In terms of his work in deliverance John writes (vs 12), “But to all who did receive Him, to those who believed in His name, He gave the right to become children of God.”
In terms of his personal identity John writes (vs 14), “The Word became flesh and made his dwelling among us. We have seen his glory, the glory of the one and only Son, who came from the Father, full of grace and truth.”
John begins by calling this great Being the Word, which beautifully encompasses his work in creation, revelation and deliverance, and then reveals the Word as none other than Jesus Christ, God’s one and only Son.
Concerning the Word, B.W. Johnson reverently writes,
The first chapter of Genesis helps us to understand its meaning. God said, “Let there be light,” “Let there be a firmament,” “Let the earth bring forth,” etc., and it was done. God exhibits his creative power through the Word, and manifests his will through the Word. There are mysteries belonging to the divine nature and to the relation between the Son and the Father that we have to wait for eternity to solve. They are too deep for human solution, but this is clear: that God creates and speaks to man through the Word. As we clothe our thoughts in words, God reveals his will by the Word, and when that Word is clothed in flesh, as the Teacher of men, we recognize it as Jesus Christ.
There is absolutely no mistaking that by the Word John means Jesus Christ. He does not call the Word “Jesus” in John 1:1 because that was the name given to him when he “became” a man at the incarnation (John 1:14). Yet it is clear that John was speaking of the One who existed in all eternity—who would take on our humanity—who would be conceived of the Holy Spirit—who in time would be called Jesus. His name was given when the Angel announced to Mary, “You will conceive and give birth to a son, and you are to call him Jesus: (Luke 1:31).
and the Word was with God …
The phrase “was with God” expands on the Word, who was in the beginning. Not only did the Word exist eternally with God, the Word was in perfect, intimate fellowship with God.
Concerning the word “with” Alexander Maclaren writes that it means:
“towards,” and expresses the thought that in the Word there was motion or tendency towards, and not merely association with, God. It points to reciprocal [mutual], conscious communion, and the active going out of love in the direction of God.
According to Robertson’s Word Pictures with combined “with the accusative presents a plane of equality and intimacy, face to face with each other.” 1 John 2:1 uses the same word, and in doing so displays the same equality and intimacy: “But if anybody does sin, we have an advocate with the Father—Jesus Christ, the Righteous One.”
Of all of the relationships in history, none is more intimate than the relationship between the Father and the Son. John makes this point when he writes, “In the beginning was the Word, and the Word was with God …”, and again when he writes, “No one has ever seen God, but the one and only Son, who is himself God and is in closest relationship with the Father” (John 1:18). And the love of the Father toward the Son is reciprocal. He declares, “This is my Son, whom I love; with him I am well pleased” (Matthew 3:17).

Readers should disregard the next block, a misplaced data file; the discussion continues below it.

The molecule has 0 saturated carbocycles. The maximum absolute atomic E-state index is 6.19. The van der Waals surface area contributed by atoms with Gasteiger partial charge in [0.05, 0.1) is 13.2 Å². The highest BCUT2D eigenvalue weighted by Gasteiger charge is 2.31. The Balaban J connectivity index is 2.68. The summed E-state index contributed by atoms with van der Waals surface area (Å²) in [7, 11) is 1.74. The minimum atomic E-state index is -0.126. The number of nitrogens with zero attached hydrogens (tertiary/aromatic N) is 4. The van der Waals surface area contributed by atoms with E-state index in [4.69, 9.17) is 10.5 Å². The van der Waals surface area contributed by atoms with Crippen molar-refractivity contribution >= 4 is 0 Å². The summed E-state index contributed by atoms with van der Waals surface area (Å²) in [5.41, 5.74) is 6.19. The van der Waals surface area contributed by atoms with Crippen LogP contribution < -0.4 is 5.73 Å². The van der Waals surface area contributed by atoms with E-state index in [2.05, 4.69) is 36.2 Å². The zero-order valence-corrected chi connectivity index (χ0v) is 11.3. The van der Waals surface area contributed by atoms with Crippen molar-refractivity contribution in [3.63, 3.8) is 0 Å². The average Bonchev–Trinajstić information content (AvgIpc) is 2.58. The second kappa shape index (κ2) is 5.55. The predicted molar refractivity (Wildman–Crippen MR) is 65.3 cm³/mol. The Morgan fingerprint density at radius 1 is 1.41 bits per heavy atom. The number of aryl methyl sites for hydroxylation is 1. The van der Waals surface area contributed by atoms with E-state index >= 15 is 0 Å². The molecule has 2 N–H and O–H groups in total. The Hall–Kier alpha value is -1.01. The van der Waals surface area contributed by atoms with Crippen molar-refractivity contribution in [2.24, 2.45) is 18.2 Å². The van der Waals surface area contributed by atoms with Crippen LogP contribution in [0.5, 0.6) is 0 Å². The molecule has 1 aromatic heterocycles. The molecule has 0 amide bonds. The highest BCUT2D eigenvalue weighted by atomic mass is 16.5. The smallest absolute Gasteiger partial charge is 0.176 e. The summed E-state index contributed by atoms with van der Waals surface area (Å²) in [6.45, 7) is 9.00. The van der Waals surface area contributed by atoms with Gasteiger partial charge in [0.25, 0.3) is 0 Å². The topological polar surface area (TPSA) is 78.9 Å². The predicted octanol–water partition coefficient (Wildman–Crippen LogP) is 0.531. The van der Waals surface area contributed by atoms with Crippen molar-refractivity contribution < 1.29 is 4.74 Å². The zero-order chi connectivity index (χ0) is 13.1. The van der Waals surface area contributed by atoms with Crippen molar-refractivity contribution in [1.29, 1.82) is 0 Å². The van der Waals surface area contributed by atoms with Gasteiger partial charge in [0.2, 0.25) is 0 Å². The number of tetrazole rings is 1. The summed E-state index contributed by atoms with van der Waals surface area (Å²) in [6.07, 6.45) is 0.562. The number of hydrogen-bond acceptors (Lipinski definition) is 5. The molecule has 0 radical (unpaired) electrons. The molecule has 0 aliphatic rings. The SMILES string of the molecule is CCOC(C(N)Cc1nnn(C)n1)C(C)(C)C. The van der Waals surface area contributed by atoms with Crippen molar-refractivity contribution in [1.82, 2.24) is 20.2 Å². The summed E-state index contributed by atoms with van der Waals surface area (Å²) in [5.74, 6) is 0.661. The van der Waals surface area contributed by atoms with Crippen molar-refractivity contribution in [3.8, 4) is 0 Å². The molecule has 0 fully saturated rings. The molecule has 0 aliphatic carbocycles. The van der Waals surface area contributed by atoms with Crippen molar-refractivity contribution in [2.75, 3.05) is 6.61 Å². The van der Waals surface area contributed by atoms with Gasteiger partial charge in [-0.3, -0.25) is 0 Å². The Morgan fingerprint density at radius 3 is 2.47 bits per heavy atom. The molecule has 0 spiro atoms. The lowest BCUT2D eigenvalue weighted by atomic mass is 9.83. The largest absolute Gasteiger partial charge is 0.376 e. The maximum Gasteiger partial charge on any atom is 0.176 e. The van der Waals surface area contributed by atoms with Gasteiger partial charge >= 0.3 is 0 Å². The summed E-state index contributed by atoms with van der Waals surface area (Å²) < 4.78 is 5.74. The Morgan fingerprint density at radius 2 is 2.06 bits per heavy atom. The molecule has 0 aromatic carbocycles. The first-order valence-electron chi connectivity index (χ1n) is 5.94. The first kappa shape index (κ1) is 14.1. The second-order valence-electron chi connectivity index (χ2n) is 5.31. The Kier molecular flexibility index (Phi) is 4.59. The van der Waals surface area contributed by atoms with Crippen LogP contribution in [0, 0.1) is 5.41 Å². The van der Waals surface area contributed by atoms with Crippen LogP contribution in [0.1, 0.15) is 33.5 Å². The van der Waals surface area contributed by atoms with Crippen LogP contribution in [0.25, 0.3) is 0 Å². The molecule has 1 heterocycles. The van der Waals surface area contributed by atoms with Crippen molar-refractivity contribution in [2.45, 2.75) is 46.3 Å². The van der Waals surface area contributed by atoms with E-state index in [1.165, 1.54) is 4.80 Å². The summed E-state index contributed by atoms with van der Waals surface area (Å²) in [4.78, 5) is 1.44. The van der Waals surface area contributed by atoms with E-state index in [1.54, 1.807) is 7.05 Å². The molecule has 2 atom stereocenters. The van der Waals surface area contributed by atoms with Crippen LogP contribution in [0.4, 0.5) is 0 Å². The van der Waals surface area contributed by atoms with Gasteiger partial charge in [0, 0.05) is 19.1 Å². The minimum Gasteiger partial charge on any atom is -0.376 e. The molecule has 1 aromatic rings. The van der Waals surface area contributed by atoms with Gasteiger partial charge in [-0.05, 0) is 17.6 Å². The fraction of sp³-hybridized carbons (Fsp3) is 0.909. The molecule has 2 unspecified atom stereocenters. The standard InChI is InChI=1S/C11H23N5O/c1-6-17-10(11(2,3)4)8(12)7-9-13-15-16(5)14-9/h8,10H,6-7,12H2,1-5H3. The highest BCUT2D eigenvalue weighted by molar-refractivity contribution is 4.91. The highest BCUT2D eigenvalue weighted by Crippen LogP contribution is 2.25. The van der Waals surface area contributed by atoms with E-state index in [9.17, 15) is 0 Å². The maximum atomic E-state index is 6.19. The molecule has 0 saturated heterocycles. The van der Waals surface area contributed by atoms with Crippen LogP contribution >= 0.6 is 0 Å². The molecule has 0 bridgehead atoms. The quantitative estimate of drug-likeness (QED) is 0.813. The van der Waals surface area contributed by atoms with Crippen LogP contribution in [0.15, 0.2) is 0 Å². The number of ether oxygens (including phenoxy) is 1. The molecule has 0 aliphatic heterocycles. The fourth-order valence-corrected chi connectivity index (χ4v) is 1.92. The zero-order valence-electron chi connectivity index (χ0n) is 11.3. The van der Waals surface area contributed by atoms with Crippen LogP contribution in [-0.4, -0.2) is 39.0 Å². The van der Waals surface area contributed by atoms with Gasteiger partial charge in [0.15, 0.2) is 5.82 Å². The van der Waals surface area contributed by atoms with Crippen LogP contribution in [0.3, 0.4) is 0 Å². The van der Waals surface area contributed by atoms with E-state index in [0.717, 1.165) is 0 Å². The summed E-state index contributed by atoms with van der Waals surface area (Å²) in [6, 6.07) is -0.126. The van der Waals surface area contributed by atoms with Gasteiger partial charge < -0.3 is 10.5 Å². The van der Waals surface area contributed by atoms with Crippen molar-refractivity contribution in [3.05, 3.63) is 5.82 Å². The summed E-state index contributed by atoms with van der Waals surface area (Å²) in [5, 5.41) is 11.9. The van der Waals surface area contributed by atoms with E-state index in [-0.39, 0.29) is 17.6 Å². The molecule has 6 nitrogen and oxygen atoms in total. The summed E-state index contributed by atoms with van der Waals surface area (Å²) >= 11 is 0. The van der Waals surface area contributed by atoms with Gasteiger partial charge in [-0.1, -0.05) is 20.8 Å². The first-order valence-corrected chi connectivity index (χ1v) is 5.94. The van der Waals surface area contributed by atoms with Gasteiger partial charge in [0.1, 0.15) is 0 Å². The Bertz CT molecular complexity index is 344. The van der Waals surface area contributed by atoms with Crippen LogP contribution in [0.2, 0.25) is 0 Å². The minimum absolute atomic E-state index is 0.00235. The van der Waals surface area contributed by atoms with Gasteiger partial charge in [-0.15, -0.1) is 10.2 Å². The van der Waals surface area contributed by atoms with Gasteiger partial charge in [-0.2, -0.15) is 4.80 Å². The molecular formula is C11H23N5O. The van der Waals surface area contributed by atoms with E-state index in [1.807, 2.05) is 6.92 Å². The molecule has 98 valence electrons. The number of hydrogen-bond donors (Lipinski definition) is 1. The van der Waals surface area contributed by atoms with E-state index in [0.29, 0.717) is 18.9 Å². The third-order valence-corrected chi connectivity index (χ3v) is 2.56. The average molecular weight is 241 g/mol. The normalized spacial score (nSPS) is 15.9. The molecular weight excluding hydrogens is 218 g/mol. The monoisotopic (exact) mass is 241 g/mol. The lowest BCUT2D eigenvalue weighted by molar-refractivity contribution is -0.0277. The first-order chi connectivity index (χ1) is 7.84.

So, when John writes that “the Word was with God”, he is not only making a point about relationship and intimacy, but also about separateness. Two distinct names are mentioned—the Word and God.
And in order to hammer the point home, so that no-one could legitimately question the eternal relationship, eternal intimacy and eternal separateness of the Word with God, John essentially repeats himself by declaring in verse 2, “He [the Logos] was with God in the beginning.” Together, the first two verses sublimely drive home the eternality of both the Word and God. “In the beginning was the Word, and the Word was with God, and the Word was God. He [the Word] was with God in the beginning.”
and the Word was God.
Albert Barnes writes:
In the previous phrase John had said that the Word was “with God.” Lest it should be supposed that he was a different and inferior being, here John states that “he was God.” There is no more unequivocal declaration in the Bible than this, and there could be no stronger proof that the sacred writer meant to affirm that the Son of God was equal with the Father…
Alexander Maclaren writes:
The last clause [and the Word was God] asserts the community [i.e., unity] of essence, which is not inconsistent with distinction of persons, and makes the communion of active Love possible; for none could, in the depths of eternity, dwell with and perfectly love and be loved by God, except one who Himself was God.
When John wrote that “the Word was God”, he absolutely did not intend for the word “God” to be understood in a subordinate way. He did not write that “the Word was a god”, as some cults and people who demean Christ disgracefully claim, or that “the Word was ‘like’ God,’” but he wrote exactly what he meant—the Word “was God.” John had just applied the word “God” to Yahweh—the true God—and it is absurd to argue that he would, in the same verse, without any indication, use the word again in a second-rate sense to describe an inferior being to the true God.
Here there is a unity of essence—the Word was God, and a distinction of persons—the Word and God. This is the foundation of the doctrine of the Trinity. The second person in the Godhead is distinct from the first person, and yet the second person is frequently called by the same name, has the same attributes, performs the same works, and is therefore entitled to same worship as the first person. The second person is the “same in substance, and equal in power and glory,” as the first person, for John declares that the second person is “God”. He is intimately united with the first person in essence, so that there are not two or more Gods, but one God consisting of three persons—Father and Son, and a third, the Holy Spirit.
The inspired words of John 1:1 run so deep that no explanation of them can plumb their depth. Having said that, no accurate or truthful interpretation can do anything other than draw the conclusion that the Word is a person, and that that person is God himself in the form of the Son, who took on humanity in order to save us.